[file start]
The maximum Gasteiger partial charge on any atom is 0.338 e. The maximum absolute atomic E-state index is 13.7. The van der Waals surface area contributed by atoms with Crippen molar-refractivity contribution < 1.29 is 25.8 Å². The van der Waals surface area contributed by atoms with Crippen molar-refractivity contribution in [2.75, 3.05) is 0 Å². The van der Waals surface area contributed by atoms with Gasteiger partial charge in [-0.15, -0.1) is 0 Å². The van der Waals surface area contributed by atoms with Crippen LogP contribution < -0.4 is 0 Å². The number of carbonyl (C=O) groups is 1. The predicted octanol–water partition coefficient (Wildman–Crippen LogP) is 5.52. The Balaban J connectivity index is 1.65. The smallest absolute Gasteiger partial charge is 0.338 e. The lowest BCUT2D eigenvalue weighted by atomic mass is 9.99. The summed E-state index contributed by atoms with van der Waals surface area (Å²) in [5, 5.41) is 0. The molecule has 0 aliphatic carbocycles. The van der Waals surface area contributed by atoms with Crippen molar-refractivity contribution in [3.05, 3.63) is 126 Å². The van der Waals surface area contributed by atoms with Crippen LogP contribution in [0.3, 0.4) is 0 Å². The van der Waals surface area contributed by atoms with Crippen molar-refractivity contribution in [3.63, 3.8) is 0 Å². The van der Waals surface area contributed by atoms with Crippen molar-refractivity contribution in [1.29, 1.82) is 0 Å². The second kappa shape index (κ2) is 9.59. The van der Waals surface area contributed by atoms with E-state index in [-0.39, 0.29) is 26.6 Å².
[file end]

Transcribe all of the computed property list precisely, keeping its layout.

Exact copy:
The maximum Gasteiger partial charge on any atom is 0.338 e. The maximum absolute atomic E-state index is 13.7. The van der Waals surface area contributed by atoms with Crippen molar-refractivity contribution < 1.29 is 25.8 Å². The van der Waals surface area contributed by atoms with Crippen molar-refractivity contribution in [2.75, 3.05) is 0 Å². The van der Waals surface area contributed by atoms with Gasteiger partial charge in [-0.15, -0.1) is 0 Å². The van der Waals surface area contributed by atoms with Crippen LogP contribution < -0.4 is 0 Å². The number of carbonyl (C=O) groups is 1. The predicted octanol–water partition coefficient (Wildman–Crippen LogP) is 5.52. The Balaban J connectivity index is 1.65. The smallest absolute Gasteiger partial charge is 0.338 e. The lowest BCUT2D eigenvalue weighted by atomic mass is 9.99. The summed E-state index contributed by atoms with van der Waals surface area (Å²) in [5, 5.41) is 0. The molecule has 0 aliphatic carbocycles. The van der Waals surface area contributed by atoms with Crippen molar-refractivity contribution in [3.05, 3.63) is 126 Å². The van der Waals surface area contributed by atoms with Crippen LogP contribution in [0.3, 0.4) is 0 Å². The van der Waals surface area contributed by atoms with Crippen molar-refractivity contribution in [3.63, 3.8) is 0 Å². The van der Waals surface area contributed by atoms with Crippen molar-refractivity contribution in [1.29, 1.82) is 0 Å². The second kappa shape index (κ2) is 9.59. The van der Waals surface area contributed by atoms with E-state index in [-0.39, 0.29) is 26.6 Å².